Russia increased pressure on Turkey in the 1870s and pushed on to reach the suburbs of Constantinople by 1878, though this action was stopped by the (abortive) Treaty of San Stéfano. Nothing stopped (or stops) Russian expansionism however, and the tendency was revived under Izvolski in the period 1807-10, winning both British and French recognition in the Constantinople Agreements of 1915 – thought these were of course made invalid by the Bolshevik Revolution (q.v.). Austria meanwhile was not uninterested in acquisition of the western Balkans, and achieved success by the occuopation of Bosnia-Herzegovina in 1878. She annexed the provinces in 1908, ensuring that Austria, not Turkey would be troubled hereafter by national hostility. International diplomacy was then, as it now, shaky when it came to possibly negative future results of what seemed to be a good idea at the time. In this case, hatred of the Austrians in Bosnia-Herzogina (q.v.) helped greatly to cause the First World War.

Group B: Attempts to prevent disintegration of the Ottoman Empire:

Both Austria (Metternich’s work) and Russia tried to preserve the Empire, for reasons of their own, but the principal rôle of protector was usually reserved for Britain, at least until 1897. Britain tried to prevent Russia getting hold of the important naval base at Oczacov even as early as 1792. Except during the Greek War of Independence, Britain opposed Russia throughout the nineteenth century; she helped Turkey militarily in the Crimean War and applied diplomatic pressure in 1878, seeking to prevent Russian domination of the Straits by the Convention of 1841 closing the Dardanelles and the Bosphorus to foreign warships in time of peace. Meanwhile, Britain tried to persuade the Turks to reform their own repressive governmental methods. Turkey did not like this, and during the visit of the Kaiser (Wilhelm II) to Constantinople in 1898, she began seeking aid and from Germany more than Britain. Germany was delighted and provided important railway and commercial concessions, while she got military instructors in return and actually became Germany’s ally in 1914. See Laurence of Arabia and other articles (q.v.) in

Group C: The rise of independent national states:

In what are called the Middle Ages the Turks had conquered all the then nations in the Balkans. But they became a constant headache for the Ottoman Empire, as they have been a headache ever since. The first of these nationalities subjected to foreign rule were the Serbs who revolted in 1804 and then again in 1815 (the year of Waterloo).

Greece then aroused international sympathy in the War of Independence (1821-30) a war in which incidentally the English poet Lord Byron died (of illness), gaining posthumous Greek ascendance to their gallery of Heroes. Rumania received aid from the French after the Crimean War, until their independence was gained in 1878. Three year earlier in 1875 the Bulgarians rose in revolt, eventually securing recognition as an autonomous united principality in 1886. Formal independence followed in October, 1908. The great mass of the Balkan peoples combined against Turkey in the Balkan War of 1812, resulting in a notable enlargement of Serbia and Greece, and the creation of an independent Albania (q.v.). But, and there is always a ‘but’ a bitter rivalry arose between Serbia and Bulgaria, and they fought each other in the Great War.

  The last (or so the politicians thought) phase of the by now traditional Eastern Question came about because Mustapha Kemal (Turkish leader) tried to save at least the nucleus of a Turkish national state after the great defeat in 1918. Perhaps the Eastern Question was finally solved in the Treaty of Lausanne in 1923, but many historians doubt it.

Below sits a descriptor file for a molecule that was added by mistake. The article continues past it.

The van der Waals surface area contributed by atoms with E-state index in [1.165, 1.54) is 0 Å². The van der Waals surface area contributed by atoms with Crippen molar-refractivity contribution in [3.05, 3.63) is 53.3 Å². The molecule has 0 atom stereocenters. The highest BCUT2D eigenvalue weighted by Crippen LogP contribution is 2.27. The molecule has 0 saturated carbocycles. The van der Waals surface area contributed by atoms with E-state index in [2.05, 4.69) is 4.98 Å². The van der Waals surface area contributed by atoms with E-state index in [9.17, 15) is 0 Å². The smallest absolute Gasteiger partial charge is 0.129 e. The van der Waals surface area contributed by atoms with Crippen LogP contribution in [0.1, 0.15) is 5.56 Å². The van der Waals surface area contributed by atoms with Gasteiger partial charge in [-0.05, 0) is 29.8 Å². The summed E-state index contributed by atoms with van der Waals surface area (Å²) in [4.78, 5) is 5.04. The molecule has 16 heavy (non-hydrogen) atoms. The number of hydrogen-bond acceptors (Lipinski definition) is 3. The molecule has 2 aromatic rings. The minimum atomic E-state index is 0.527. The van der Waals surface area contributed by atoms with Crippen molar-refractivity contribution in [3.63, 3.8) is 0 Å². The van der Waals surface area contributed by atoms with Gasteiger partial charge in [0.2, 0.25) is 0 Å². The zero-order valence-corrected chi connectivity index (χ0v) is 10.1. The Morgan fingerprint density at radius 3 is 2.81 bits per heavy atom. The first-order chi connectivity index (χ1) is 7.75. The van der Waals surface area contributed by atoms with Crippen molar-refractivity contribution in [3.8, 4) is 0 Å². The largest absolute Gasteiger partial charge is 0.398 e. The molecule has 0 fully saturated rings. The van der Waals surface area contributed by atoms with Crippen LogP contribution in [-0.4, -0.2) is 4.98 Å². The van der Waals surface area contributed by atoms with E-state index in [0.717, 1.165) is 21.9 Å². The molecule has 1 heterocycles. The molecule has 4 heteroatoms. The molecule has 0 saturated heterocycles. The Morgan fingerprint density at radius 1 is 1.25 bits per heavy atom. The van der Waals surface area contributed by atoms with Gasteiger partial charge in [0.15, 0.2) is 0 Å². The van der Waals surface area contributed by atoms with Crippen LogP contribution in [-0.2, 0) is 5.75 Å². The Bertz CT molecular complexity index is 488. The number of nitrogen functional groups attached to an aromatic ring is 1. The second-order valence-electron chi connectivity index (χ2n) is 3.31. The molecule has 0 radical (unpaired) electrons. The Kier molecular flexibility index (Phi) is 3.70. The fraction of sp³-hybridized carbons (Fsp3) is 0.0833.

What was ‘The Black Hand’?

The Black Hand, a gang involved in the muder of Franz Ferdinand and his wife in Sarajevo /

The Black Hand, a gang involved in the murder of Franz Ferdinand and his wife in Sarajevo /

Often appearing in early spy novels, such as the works of John Buchan, Dornford Yates and Somerset Maugham, the Black Hand was actually a Serbian secret society – Ujedinjenje ili Smrt – which does not mean a black hand at all, but ‘unity and Death’. (more…)

A tangled skein: the War of the Spanish Succession

A battle in the War of the Spanish Succession /

A battle in the War of the Spanish Succession /

Not even Frodo trying desperately to cut his way out of Shelob the Spider’s thick cobwebs is like my trying to explain the War of the Spanish Succession. Let us go at it in stages, keep a clear mind and watch out for the snags:

Charles II (Carlos Segundo) died childless in Spain in 1700. A sister had married Louis XIV (the Sun King of France). Another sister had married the Holy Roman Emperor (q.v.) Leopold I. Consequently, both the French Bourbons and the Austrian Habsburgs (q.v.) claimed the right to rule Spain itself and the Spanish Empire. The latter included the southern part of the Netherlands, Milan, Naples, and almost all of Central and South America. There was a lot at stake. (more…)

The House of Habsburg

The Habsburg family tree drawn by Ed Stephen /

The Habsburg family tree drawn by Ed Stephen /

I know that many people who should know better write the above name as Hapsburg. I am not among them, perhaps because I am a retired journalist, not a working one, and it is mostly journalists in Sunday Supplements who make this cardinal error. If you wish to avoid using either ‘b’ or ‘p’ you could call them The House of Austria . . . but that does not prevent them from being the most prominent, some would say enduring royal dynasty in history.

Habsburgs were royally installed on thrones from the 15th to the 20th centuries. The name itself comes from Habichtsburg (Hawk’s Castle) which actually is in Switzerland, not Austria, and has been since 1020. (more…)